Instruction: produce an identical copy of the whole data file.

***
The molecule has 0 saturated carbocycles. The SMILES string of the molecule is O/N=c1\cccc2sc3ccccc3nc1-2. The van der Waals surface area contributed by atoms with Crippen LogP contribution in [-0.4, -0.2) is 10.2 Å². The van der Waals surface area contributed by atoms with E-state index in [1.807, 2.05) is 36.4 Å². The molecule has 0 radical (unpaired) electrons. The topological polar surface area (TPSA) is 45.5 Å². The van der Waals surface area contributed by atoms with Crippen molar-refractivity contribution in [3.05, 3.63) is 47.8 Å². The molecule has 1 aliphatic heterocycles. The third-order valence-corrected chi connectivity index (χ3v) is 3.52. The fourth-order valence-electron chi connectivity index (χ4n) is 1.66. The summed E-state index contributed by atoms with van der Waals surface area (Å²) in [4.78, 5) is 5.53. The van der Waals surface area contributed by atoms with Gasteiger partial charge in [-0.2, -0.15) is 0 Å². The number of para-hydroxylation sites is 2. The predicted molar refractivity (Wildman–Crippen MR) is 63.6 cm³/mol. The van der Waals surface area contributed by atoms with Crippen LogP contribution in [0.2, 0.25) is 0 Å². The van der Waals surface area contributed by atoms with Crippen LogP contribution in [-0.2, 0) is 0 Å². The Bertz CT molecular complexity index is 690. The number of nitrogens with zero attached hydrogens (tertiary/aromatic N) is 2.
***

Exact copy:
The molecule has 0 saturated carbocycles. The SMILES string of the molecule is O/N=c1\cccc2sc3ccccc3nc1-2. The van der Waals surface area contributed by atoms with Crippen LogP contribution in [-0.4, -0.2) is 10.2 Å². The van der Waals surface area contributed by atoms with E-state index in [1.807, 2.05) is 36.4 Å². The molecule has 0 radical (unpaired) electrons. The topological polar surface area (TPSA) is 45.5 Å². The van der Waals surface area contributed by atoms with Crippen molar-refractivity contribution in [3.05, 3.63) is 47.8 Å². The molecule has 1 aliphatic heterocycles. The third-order valence-corrected chi connectivity index (χ3v) is 3.52. The fourth-order valence-electron chi connectivity index (χ4n) is 1.66. The summed E-state index contributed by atoms with van der Waals surface area (Å²) in [4.78, 5) is 5.53. The van der Waals surface area contributed by atoms with Gasteiger partial charge in [-0.2, -0.15) is 0 Å². The number of para-hydroxylation sites is 2. The predicted molar refractivity (Wildman–Crippen MR) is 63.6 cm³/mol. The van der Waals surface area contributed by atoms with Crippen LogP contribution in [0.2, 0.25) is 0 Å². The van der Waals surface area contributed by atoms with Crippen LogP contribution in [-0.2, 0) is 0 Å². The Bertz CT molecular complexity index is 690. The number of nitrogens with zero attached hydrogens (tertiary/aromatic N) is 2.